Despite reported computer glitches, B-2s may fly over Kosovo
- By Dan Verton
- Feb 17, 1999
SEATTLE—Defense Secretary William Cohen yesterday confirmed that the Air Force's B-2 bomber, lambasted last year by the General Accounting Office for problems in its command and control systems, will be among the aircraft that could be called upon to carry out bombing missions over Kosovo.
According to Cohen, who is traveling here to visit with Microsoft Corp. chief executive officer Bill Gates and address Microsoft employees, more than 50 additional aircraft will be sent to Europe over the weekend to prepare for possible military action early next week.
Describing what could be a "significant operation," Cohen said the B-2s, known as Stealth bombers, would be among the force "package" available to NATO commanders should Serb leader Slobodan Milosevic fail to withdraw Serb forces from Kosovo by Saturday, which is the deadline set by the State Department.
The decision to use the B-2 would be left to the commanders. If used, it would mark the first time the B-2 would fly a combat mission.
However, in July 1998 GAO reported that problems in the command and control systems used aboard the costly bomber contributed to a list of deficiencies that limit the aircraft's ability to carry out bombing missions [FCW, July 6, 1998].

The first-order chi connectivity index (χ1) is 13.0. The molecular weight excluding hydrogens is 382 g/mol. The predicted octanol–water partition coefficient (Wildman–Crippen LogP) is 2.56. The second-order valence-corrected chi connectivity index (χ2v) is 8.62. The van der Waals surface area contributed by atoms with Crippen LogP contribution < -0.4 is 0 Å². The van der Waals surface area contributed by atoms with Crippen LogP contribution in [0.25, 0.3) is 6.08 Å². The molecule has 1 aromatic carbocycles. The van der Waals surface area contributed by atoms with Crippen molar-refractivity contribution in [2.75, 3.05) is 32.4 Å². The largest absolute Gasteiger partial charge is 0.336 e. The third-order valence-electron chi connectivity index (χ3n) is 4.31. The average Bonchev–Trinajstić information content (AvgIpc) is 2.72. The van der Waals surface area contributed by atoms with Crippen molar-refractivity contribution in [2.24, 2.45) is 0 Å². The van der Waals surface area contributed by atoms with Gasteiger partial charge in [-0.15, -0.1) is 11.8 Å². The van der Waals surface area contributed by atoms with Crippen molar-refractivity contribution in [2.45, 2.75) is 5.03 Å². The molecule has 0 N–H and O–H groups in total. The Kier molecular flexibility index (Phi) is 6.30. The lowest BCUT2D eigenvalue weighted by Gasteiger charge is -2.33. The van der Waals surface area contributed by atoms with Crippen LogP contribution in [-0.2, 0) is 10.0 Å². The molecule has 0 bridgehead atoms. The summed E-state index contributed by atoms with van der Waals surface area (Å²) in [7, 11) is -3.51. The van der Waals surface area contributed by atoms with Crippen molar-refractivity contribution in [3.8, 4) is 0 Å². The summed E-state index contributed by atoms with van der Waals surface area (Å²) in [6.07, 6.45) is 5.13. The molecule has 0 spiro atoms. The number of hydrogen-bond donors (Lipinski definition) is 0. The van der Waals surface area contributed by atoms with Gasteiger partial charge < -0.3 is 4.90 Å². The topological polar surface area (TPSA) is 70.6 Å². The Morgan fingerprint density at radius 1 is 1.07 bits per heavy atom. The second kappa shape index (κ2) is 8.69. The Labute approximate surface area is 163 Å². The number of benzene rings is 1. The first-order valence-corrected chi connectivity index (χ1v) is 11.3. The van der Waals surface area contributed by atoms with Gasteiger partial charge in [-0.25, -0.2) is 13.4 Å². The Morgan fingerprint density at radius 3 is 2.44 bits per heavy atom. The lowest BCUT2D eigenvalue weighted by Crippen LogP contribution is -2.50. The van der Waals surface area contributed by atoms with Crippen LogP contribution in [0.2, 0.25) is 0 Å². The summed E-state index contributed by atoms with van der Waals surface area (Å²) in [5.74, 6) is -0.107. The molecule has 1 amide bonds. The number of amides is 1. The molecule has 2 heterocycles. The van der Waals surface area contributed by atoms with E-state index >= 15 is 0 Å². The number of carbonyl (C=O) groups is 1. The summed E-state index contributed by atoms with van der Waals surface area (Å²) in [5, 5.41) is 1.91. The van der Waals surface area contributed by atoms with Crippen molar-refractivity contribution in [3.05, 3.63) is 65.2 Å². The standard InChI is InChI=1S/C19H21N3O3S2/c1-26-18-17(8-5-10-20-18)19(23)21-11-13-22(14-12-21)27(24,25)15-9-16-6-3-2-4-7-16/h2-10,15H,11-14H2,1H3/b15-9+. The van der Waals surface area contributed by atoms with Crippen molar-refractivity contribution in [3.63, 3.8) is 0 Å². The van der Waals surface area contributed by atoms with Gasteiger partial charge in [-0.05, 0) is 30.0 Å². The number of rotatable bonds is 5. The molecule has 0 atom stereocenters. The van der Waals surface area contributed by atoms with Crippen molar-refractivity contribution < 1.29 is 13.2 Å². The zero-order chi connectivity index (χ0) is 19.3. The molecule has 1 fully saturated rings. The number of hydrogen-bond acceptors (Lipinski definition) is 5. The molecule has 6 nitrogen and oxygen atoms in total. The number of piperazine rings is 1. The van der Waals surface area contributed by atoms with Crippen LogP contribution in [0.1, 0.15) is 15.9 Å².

GAO concluded that problems with the bomber's automated ground-mission planning system, which is required to rapidly plan and launch strikes, as well as problems with the aircraft's defensive system, which is designed to provide pilots with visual information on enemy threats, "limit the aircraft's ability to fully meet" Air Force objectives.
The Defense Department's annual report on the test and evaluation of various command and control systems, released this month, also reached similar conclusions.
A spokesman for Cohen, however, discounted the problems with the Stealth bomber's computer systems. "If there were concerns, we would not send them," he said.
The boomerang-like bomber was first developed in 1981 by Northrop Grumman's B-2 Division to deliver conventional or nuclear bombs across great distances in a short period of time. In 1986 each plane was estimated to cost $438 million. Recent estimates put the total development and procurement costs for each bomber at more than $2.1 billion, according to GAO.